Today, I’ll share with you some basic guidelines that will help you avoid common mistakes when designing your own labels.
First, of course, you need to know your label dimensions, and we’ve made that part real easy for you. Simply visit eBottles online, locate the bottle you would like to label, and click on the bottle size. This will bring up the exact specs for your label. For example, if you have an 8 oz HDPE Boston Round, this is what you will see.
Next, you’ll need to decide which method and material to use for your label. Adhesive labels can be a cost-effective alternative to other labeling methods, such as screen-printing, but they may not always work for your product.
In order to determine what method is right for you, consider how your product will be stored and used (i.e. does resistance to water or heat matter?), how it is packaged (textured surfaces may require special label adhesives), and who your target market is (high-end products may benefit from superior label materials and specialty inks).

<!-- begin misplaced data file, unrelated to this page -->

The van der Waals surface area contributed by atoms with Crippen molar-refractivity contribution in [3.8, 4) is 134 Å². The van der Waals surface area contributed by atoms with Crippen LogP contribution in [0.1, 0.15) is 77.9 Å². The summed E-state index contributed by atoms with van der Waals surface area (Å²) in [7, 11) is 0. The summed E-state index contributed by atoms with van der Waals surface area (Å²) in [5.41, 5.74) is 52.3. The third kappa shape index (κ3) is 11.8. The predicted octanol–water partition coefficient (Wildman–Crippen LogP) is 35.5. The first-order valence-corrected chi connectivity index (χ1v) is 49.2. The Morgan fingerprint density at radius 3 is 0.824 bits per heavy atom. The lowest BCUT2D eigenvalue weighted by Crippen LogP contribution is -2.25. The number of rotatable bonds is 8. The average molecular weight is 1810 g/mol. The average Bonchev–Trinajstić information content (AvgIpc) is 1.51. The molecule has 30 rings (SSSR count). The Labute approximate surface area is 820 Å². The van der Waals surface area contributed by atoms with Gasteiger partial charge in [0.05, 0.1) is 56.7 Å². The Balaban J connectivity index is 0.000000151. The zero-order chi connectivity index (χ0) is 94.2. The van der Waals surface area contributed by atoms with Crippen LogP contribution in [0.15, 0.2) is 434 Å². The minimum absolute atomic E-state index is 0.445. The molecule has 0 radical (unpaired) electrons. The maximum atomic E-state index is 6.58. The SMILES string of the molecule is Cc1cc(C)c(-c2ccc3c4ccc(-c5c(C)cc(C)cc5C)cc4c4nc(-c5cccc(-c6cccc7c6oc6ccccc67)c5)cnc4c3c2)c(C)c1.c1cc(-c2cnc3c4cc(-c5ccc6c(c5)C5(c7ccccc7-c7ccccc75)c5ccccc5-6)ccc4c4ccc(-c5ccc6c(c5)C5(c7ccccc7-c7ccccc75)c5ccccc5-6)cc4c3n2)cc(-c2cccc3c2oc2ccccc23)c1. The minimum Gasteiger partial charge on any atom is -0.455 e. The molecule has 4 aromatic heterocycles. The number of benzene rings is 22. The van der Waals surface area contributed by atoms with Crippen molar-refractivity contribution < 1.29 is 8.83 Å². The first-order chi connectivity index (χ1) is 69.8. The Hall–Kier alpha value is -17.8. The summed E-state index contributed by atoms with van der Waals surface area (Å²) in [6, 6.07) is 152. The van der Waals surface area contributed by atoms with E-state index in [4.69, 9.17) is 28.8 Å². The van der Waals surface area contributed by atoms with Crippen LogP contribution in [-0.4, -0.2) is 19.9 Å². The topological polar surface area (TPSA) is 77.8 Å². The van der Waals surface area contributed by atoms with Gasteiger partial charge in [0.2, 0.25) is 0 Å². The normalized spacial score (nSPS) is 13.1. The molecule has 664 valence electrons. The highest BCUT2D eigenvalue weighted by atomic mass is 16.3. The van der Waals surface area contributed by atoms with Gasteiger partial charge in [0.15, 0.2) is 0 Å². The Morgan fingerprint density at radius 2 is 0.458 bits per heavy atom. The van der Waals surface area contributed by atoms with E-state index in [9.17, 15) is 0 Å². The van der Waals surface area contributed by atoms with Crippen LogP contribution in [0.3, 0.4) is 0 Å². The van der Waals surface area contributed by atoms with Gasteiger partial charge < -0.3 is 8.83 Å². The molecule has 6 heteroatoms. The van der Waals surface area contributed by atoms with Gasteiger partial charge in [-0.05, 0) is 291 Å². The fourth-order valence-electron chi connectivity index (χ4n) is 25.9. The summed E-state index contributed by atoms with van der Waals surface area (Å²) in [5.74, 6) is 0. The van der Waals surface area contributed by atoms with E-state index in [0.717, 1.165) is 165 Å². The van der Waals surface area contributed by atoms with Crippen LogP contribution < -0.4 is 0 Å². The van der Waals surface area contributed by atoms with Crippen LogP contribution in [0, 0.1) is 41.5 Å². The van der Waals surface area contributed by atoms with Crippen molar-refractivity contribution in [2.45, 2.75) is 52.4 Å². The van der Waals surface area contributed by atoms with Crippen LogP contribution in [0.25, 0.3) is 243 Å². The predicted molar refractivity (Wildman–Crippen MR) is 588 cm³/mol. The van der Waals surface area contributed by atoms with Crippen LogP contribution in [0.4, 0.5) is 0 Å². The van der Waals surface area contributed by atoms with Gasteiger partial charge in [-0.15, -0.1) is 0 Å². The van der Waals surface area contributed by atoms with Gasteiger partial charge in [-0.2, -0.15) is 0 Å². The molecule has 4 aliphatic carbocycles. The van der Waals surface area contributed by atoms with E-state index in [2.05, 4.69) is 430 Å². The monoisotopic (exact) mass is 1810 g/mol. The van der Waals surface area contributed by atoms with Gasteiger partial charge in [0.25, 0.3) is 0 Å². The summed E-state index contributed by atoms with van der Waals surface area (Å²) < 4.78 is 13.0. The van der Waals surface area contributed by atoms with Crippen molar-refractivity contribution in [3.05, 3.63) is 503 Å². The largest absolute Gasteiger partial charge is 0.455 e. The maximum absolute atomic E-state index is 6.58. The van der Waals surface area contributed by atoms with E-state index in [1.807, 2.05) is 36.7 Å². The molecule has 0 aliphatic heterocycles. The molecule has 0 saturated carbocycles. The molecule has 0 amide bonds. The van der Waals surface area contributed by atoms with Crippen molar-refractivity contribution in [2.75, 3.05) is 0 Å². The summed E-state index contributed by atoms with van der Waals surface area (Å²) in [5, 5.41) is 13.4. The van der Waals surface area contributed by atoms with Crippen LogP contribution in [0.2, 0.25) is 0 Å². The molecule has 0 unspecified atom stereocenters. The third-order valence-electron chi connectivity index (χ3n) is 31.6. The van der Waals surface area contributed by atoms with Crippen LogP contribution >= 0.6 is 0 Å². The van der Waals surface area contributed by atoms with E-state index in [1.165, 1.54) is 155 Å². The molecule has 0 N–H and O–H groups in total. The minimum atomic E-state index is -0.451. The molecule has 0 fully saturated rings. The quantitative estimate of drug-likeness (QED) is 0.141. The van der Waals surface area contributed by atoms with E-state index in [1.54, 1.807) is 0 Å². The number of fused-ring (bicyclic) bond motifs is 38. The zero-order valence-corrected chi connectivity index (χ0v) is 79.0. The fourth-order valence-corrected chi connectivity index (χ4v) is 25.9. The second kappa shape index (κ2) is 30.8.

Once you know your labeling method and material, it’s time to think about the look of your label. The general rule of thumb is: Keep it simple! A clean look with eye-catching colors and easy-to-read fonts usually works best and helps your product stand out on the shelf. Here are some additional, more specific tips:
- Use colors that complement your packaging
- Include a prominent logo or graphic to help draw attention to your product
- Use a large enough font so your brand, company name and product description stand out
- If you offer multiple products within a product line, be sure to maintain major design elements throughout so it is easily recognizable that they are all part of the same brand
- Include your contact information such as a website, address and/or phone number to make it easy for your customers to learn more about your company and products
|A good example of consistent branding|
Finally, if you’re creating labels for food or cosmetic products, they often must comply with certain government regulations, i.e. listing nutrition facts, ingredient lists, common allergens, net weight and size. Be sure to do some research to see if your product falls into that category.
There you have it. Following these basic guidelines for your label design will give your product a sleek and professional look. And, as you know, that’s the first step to a successful sale!
Until next time,